I don’t know whether the team went back and consciously tried to note the actions of the animals that were opposite their own gender.  The tendency in experiments now is not to be so free-form, to set up events that will show what the animals are thinking as demonstrated by their behavior, and then to videotape them so they can be observed and analyzed repeatedly by different people with different interests.

A recent experiment showed the usual suspects (university undergrads) a little vid about eating.  Then they were asked to complete this word:  SO_P.  The students supplied:  “soup.”  Then they did the same thing but with a vid about showering. They asked SO_P and they got soap.  That’s sort of trivial but it shows how much context and mind-set control what we think.

When I first moved to Valier in 1999, one of my best Browning Blackfeet friends stopped by.  My neighbor immediately rushed over, using the pretext of bringing me some garden truck: two potatoes and a turnip.  She believed she was protecting me from a home invasion.  My visitor was Darrell Kipp, an internationally valued educator with a Harvard degree, a person I’d known since he was in high school in 1961.  He knew what my neighbor was thinking: she was demonstrating it.  She thought she knew what Darrell was thinking, but she had no idea.  She didn’t even have a concept of what a Harvard education was.

The theory of mind is the superficial noting of how an individual acts and how one interprets it.  A cat has a theory of mind about a mouse: it will run along a wall, it will dodge under spaces too small for a cat, double back, flatten out or narrow up to get through small apertures.  And the cat develops a repertoire of responses and predictions that help it catch that mouse.  Mammals and reptiles have brains that grasp a theory of mind.  It’s an open question whether bugs do, but they seem to know when and how to jump on prey.  Under a microscope one can see the microbes “eat” each other —the big ones just en-glob the little ones — but more than that it sure looks as though the big ones know how to chase and the little ones know how to evade, so is that mind?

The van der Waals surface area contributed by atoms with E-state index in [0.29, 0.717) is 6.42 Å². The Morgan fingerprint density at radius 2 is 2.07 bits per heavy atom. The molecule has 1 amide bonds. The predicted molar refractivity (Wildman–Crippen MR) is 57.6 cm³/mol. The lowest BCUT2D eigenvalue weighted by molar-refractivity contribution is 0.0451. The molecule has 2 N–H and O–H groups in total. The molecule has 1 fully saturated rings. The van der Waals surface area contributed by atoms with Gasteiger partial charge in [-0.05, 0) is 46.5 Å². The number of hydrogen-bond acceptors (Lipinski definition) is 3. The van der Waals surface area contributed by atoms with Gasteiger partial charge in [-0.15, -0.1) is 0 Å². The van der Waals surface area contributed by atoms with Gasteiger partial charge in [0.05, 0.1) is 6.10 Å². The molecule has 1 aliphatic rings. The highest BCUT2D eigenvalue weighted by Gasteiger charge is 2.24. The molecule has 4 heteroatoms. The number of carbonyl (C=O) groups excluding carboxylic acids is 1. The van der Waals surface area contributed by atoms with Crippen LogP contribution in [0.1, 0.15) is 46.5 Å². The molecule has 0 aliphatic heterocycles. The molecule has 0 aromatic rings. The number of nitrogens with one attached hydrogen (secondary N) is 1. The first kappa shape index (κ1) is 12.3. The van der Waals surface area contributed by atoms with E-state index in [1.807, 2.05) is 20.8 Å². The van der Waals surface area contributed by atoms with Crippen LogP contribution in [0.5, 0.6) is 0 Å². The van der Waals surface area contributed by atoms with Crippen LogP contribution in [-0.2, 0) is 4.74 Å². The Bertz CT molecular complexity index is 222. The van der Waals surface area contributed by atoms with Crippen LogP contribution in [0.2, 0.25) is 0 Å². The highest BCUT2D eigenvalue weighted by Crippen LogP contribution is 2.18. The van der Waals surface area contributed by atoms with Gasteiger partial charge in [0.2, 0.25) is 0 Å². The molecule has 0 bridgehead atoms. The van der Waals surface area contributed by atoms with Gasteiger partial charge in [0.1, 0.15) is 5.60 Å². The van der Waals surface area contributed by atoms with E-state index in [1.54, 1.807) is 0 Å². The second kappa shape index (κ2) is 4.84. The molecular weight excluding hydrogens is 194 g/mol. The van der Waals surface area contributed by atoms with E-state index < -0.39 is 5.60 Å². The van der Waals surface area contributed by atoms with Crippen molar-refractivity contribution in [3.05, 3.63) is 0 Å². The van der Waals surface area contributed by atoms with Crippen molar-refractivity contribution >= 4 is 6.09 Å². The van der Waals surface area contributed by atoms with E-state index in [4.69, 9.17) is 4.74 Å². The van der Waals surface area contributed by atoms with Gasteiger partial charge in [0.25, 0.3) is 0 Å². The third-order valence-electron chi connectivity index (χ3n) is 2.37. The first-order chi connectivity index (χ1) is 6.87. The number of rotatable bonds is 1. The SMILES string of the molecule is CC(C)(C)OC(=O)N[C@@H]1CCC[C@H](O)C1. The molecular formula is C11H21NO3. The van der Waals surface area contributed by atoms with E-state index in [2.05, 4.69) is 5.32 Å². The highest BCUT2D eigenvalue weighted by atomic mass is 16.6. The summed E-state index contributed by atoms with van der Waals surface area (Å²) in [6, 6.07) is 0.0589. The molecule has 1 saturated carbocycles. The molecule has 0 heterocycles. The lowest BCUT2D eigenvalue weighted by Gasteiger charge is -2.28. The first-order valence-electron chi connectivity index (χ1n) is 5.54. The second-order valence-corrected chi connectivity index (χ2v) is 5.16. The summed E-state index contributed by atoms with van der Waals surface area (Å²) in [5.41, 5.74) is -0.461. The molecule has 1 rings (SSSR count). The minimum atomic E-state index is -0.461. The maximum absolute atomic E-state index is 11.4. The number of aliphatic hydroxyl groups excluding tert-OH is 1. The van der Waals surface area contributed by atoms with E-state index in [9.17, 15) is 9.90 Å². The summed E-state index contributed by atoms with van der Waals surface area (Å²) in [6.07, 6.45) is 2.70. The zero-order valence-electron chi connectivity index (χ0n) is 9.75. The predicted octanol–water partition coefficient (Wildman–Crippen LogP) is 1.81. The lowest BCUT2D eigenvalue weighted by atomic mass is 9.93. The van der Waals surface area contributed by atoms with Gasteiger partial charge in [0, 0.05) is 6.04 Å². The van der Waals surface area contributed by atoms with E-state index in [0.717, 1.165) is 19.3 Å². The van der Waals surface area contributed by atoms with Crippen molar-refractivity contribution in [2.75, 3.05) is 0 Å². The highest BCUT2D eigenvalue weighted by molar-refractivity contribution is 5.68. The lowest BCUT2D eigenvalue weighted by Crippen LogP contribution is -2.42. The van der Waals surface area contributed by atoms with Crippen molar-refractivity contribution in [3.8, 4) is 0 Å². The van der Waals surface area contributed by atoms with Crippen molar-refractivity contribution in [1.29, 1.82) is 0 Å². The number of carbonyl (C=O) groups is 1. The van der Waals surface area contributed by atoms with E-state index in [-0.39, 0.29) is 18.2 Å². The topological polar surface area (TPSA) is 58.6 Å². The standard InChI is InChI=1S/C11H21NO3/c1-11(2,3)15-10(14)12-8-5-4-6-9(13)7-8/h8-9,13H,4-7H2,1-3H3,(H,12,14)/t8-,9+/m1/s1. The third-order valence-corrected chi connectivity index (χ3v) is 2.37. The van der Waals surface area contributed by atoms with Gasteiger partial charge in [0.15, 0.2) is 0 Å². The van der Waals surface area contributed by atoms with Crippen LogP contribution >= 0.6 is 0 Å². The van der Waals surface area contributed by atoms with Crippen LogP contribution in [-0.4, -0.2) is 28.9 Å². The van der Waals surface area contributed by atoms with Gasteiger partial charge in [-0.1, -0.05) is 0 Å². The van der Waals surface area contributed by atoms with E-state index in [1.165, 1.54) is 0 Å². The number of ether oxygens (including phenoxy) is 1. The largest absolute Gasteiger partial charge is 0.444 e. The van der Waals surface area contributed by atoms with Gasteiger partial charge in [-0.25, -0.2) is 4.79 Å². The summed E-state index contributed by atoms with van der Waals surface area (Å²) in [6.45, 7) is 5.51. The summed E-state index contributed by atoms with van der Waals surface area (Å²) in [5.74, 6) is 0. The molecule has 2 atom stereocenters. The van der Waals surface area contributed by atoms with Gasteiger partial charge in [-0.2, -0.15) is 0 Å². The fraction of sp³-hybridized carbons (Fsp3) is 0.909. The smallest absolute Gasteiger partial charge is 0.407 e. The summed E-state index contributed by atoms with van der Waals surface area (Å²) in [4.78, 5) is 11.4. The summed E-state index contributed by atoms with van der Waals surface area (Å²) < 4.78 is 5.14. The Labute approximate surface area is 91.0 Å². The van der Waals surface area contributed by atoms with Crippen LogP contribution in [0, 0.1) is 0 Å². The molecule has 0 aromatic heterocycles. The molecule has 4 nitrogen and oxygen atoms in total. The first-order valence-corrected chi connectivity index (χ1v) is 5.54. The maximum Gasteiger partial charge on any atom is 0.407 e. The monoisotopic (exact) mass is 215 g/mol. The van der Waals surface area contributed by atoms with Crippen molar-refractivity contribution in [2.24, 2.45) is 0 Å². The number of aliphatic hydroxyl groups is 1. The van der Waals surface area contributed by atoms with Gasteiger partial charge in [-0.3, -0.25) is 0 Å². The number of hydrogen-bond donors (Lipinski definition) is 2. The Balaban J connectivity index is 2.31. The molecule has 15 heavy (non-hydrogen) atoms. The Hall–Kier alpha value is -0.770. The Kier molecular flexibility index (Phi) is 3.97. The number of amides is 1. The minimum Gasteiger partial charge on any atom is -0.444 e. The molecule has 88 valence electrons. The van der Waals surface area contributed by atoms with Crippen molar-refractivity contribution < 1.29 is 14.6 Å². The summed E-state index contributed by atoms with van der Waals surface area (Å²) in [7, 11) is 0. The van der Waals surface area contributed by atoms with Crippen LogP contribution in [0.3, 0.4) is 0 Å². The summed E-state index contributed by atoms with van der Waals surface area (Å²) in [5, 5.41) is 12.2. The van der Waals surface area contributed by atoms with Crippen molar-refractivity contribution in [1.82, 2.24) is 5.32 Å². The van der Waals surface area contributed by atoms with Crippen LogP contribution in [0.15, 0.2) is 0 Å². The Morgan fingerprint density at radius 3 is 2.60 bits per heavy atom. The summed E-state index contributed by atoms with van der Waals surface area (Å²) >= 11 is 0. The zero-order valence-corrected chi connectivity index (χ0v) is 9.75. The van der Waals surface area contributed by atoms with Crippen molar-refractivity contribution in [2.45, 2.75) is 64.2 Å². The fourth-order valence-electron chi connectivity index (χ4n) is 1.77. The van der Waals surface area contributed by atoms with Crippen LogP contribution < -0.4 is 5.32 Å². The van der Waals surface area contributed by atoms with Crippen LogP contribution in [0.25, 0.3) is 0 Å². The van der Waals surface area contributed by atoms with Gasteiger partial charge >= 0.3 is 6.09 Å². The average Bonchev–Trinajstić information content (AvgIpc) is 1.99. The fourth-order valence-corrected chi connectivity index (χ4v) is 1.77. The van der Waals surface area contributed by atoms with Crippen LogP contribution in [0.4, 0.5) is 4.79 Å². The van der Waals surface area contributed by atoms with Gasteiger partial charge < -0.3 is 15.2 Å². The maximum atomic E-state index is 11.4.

Humans — at least SOME humans have the capacity to empathize.  This is not the same thing as sympathize, which means sharing the pathos of what has befallen others.  A little kid who sees you crying will come and put his arms around you, try to comfort you, but they probably won’t feel or even grasp what a grieving person knows and feels.  Even more dismaying, if a little kid is crying, people snap at them, “Stop crying!” instead of asking to be told all about it, enough to feel it in their own bodies, to share the burden of the feeling.

Many think that empathy is what makes humans able to work together, to share values, even to love each other.  This is a key to art and civilization.  But now, in a time when not so many people can even “feel” each other, some thinkers are trying to understand what is beyond empathy — a Spockian shared minds sort of thing, maybe.  Our insistence on rationality and logic may have gone as far as it can go.  Maybe it’s causing us to miss a lot of useful phenomena that would make life better for us all.  We need to throw aside a lot of old tired assumptions, like the idea that those who are different are a threat.  Maybe they’re a salvation.